Headstones in a Jewish cemetery in Michigan were discovered vandalized with red “Trump” graffiti Monday, the day before Election Day, police say.
Photos show several headstones at the cemetery owned by the Congregation Ahavas Israel in Grand Rapids spray-painted “with the letters TRUMP and MAGA,” Rabbi David J.B. Krishef, the synagogue’s leader, said in a statement to The Detroit News.
The synagogue reported the incident to police, which arrived at the cemetery to find six headstones that had been defaced, WZZM reported. Police told the outlet the graffiti seemed “relatively new.”
As of 8 p.m. Monday, there were no suspects, police said, and no other evidence was left at the scene, WWMT reported.
The synagogue also contacted the Anti-Defamation League’s Michigan chapter, which posted photos of the headstones to social media.
We are appalled by the reported desecration of gravestones at the Ahavas Israel Cemetery in Grand Rapids, MI. We are in close touch with the Jewish community and Law Enforcement to investigate this vandalism. pic.twitter.com/mVeGrlsWxE
— ADL Michigan (@ADLMichigan) November 2, 2020
“We are appalled by the reported desecration of gravestones at the Ahavas Israel Cemetery in Grand Rapids, MI,” the civil rights group wrote on Twitter. “We are in close touch with the Jewish community and law enforcement to investigate this vandalism.”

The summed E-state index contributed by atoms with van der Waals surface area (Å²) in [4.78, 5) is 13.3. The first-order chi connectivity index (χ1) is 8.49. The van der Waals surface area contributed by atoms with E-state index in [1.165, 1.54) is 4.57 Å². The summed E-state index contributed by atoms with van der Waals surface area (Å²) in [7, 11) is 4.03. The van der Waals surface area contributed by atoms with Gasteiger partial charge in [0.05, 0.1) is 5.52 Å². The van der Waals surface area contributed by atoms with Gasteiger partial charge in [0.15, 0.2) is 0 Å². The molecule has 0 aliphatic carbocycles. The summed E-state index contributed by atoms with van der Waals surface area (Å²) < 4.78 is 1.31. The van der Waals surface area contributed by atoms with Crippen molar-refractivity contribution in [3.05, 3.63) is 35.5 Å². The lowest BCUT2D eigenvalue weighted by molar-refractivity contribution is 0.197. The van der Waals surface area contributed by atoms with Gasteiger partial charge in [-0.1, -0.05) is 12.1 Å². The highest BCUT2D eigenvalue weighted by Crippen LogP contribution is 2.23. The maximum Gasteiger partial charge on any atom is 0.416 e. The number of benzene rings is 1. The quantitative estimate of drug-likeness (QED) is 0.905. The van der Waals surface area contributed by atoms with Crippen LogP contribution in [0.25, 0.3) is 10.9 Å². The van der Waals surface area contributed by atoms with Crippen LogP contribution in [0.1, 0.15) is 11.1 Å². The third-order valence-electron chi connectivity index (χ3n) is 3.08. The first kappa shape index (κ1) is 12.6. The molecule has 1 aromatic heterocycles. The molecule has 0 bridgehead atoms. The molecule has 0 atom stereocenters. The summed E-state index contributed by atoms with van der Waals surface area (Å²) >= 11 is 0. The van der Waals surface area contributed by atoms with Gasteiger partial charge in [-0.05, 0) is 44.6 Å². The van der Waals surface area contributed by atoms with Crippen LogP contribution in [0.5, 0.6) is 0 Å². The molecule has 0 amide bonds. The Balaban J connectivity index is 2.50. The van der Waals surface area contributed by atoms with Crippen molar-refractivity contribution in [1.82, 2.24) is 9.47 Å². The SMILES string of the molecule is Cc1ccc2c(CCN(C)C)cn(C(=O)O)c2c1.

The Michigan Democratic Jewish Caucus said it was “outraged” by the incident, calling it a “heinous act … committed on the eve of the 2020 election to send an intimidating message to the president’s opponents, and particularly, Jewish voters.”
McClatchy News has reached out to the Republican Jewish Coalition for comment.
Krishef told The Hill it’s unclear if the incident was anti-Semitic in nature.
“It may just have been opportunistic vandalism against a cemetery which is isolated and hard to see from the road, on Halloween weekend, not an attack against the Jewish community,” he said. “We don’t know.”
U.S. Rep. Justin Amash (L-Mich) decried the incident on Twitter.
“We stand united with our Jewish friends and neighbors against this disgusting act of vandalism, desecration, and hate toward our fellow human beings,” he wrote. “Anti-Semitism must find no home in our community.”
Carolyn Normandin, regional director for the ADL, told The Hill she didn’t know if the vandalism was intended as an attack on the Jewish community, but said anti-Semitic incidents are on the rise.
In 2019, the ADL recorded 2,107 anti-Semitic incidents — which include assault, harassment and vandalism — up 12% from the year before. It was also the highest number recorded since the league began the Audit of Anti-Semitic Incidents in 1979.